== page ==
Teaching is a Growth Industry
Hundreds of educators will flock to Cal State East Bay July 28 to prepare for the future of California's classrooms
Cal State East Bay Professor and Teacher Education Department Chair Eric Engdahl wants his students to forget the misconception that teachers don’t make a lot of money. Instead, he wants them to realize that after graduation, they will be changing lives in elementary and high school classrooms throughout California. He’s hoping Cal State East Bay’s third annual "Better Together" California Teachers Summit will do just that.
“One the best things Better Together does for the students and our alumni is that it's starting to reframe what the narrative of teaching is,” Engdahl said. “The myth is that the pay is terrible, it’s not a true profession or something you do if you can’t do anything else, when in fact none of that is true.”
Held on the last Friday of July of every year, the Better Together summit, funded primarily by the Bill and Melinda Gates Foundation, is a partnership between the California State University system, The Association of Independent California Colleges and Universities, and the New Teacher Center. The summit is taking place on 36 colleges campuses this year, and expected to bring together up to 10,000 pre-K-12 teachers for a day of TED-style talks and programming.
This year’s keynote speaker will be Second Lady Jill Biden, lifelong educator, wife of former Vice President Joe Biden and co-founder of the Biden Foundation, an organization committed to furthering public education. Biden’s speech will be broadcast from St. Mary’s College in Moraga to all 36 summit locations.
After the keynote, Cal State East Bay participants will break up and attend “EdTalks” including one led by Kendra Pollock, who has worked in both private and public education during the past eight years and is currently earning a dual master's degree in Educational Psychology and Marriage and Family Therapy at Cal State East Bay.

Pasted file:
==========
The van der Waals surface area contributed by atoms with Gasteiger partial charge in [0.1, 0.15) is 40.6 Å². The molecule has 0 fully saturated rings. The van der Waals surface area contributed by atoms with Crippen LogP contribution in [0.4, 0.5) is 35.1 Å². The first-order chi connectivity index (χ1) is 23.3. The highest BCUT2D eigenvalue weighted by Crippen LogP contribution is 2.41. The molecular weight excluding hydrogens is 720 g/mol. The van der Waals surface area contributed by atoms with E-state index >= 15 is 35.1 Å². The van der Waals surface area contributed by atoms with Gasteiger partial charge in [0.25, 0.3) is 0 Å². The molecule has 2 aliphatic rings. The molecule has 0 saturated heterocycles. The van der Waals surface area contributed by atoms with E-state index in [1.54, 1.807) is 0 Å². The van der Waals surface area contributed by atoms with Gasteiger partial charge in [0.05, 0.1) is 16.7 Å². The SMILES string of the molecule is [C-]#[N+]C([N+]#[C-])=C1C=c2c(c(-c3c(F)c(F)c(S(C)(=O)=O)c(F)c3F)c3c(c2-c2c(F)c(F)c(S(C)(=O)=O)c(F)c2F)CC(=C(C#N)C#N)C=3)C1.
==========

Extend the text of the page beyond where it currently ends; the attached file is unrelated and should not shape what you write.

Immediately following the EdTalks, participants will have a chance to attend “EdCamp,” which are small breakout sessions whose topics are generated in direct response to the interests of the attendees. Pollock's discussion will focus on collaboration.
According to Engdahl, the California State University system produces more than 50 percent of the credentialed teachers in California, but the need continues to grow.
“Baby boomers are retiring and there’s also a growth in [the number of] students,” he said. “Teaching is very much a growth industry.”
He also said he hopes attendees walk away from the event feeling excited for the upcoming school year and that students have a chance to network with future colleagues.
“Seventy-five percent of our applicant pool is local and 75 percent of them will stay local after graduation. Our students will have a chance to not only augment their own learning, but they’ll get to know teachers in different districts, particularly from Alameda and Contra Costa.”
In addition to the summit programming, which runs from 8 a.m. to 12:30 p.m., attendees will have a chance to explore the West Contra Costa Unified School District’s mobile Fab Lab — a maker faire-style space that will give teachers a chance to check out the lessons plans and equipment used in a mobile lab space.
The California Teachers Summit is free to all teachers, but registration is required. For more information about the event or to register visit cateacherssummit.com.